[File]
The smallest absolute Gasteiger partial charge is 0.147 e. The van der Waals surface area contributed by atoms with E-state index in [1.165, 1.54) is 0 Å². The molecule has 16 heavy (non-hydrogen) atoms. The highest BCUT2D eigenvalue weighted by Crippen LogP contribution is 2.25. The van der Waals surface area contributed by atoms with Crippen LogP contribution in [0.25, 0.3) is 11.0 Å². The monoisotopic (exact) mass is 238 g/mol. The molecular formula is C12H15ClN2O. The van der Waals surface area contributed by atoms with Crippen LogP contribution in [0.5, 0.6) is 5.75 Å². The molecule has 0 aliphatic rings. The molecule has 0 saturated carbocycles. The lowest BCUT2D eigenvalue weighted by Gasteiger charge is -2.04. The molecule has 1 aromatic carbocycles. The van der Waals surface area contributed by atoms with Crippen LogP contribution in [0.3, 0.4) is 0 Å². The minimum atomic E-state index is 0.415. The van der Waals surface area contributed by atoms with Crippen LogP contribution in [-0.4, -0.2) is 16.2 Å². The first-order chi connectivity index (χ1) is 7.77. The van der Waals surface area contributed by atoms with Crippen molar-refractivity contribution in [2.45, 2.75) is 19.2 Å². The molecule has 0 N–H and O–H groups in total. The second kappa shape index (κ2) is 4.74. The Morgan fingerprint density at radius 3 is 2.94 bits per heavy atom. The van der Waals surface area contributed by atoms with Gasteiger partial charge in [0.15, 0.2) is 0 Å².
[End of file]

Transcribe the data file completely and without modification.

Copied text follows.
The smallest absolute Gasteiger partial charge is 0.147 e. The van der Waals surface area contributed by atoms with E-state index in [1.165, 1.54) is 0 Å². The molecule has 16 heavy (non-hydrogen) atoms. The highest BCUT2D eigenvalue weighted by Crippen LogP contribution is 2.25. The van der Waals surface area contributed by atoms with Crippen LogP contribution in [0.25, 0.3) is 11.0 Å². The monoisotopic (exact) mass is 238 g/mol. The molecular formula is C12H15ClN2O. The van der Waals surface area contributed by atoms with Crippen LogP contribution in [0.5, 0.6) is 5.75 Å². The molecule has 0 aliphatic rings. The molecule has 0 saturated carbocycles. The lowest BCUT2D eigenvalue weighted by Gasteiger charge is -2.04. The molecule has 1 aromatic carbocycles. The van der Waals surface area contributed by atoms with Crippen LogP contribution in [0.3, 0.4) is 0 Å². The minimum atomic E-state index is 0.415. The van der Waals surface area contributed by atoms with Crippen LogP contribution in [-0.4, -0.2) is 16.2 Å². The first-order chi connectivity index (χ1) is 7.77. The van der Waals surface area contributed by atoms with Crippen molar-refractivity contribution in [2.45, 2.75) is 19.2 Å². The molecule has 0 N–H and O–H groups in total. The second kappa shape index (κ2) is 4.74. The Morgan fingerprint density at radius 3 is 2.94 bits per heavy atom. The van der Waals surface area contributed by atoms with Gasteiger partial charge in [0.15, 0.2) is 0 Å².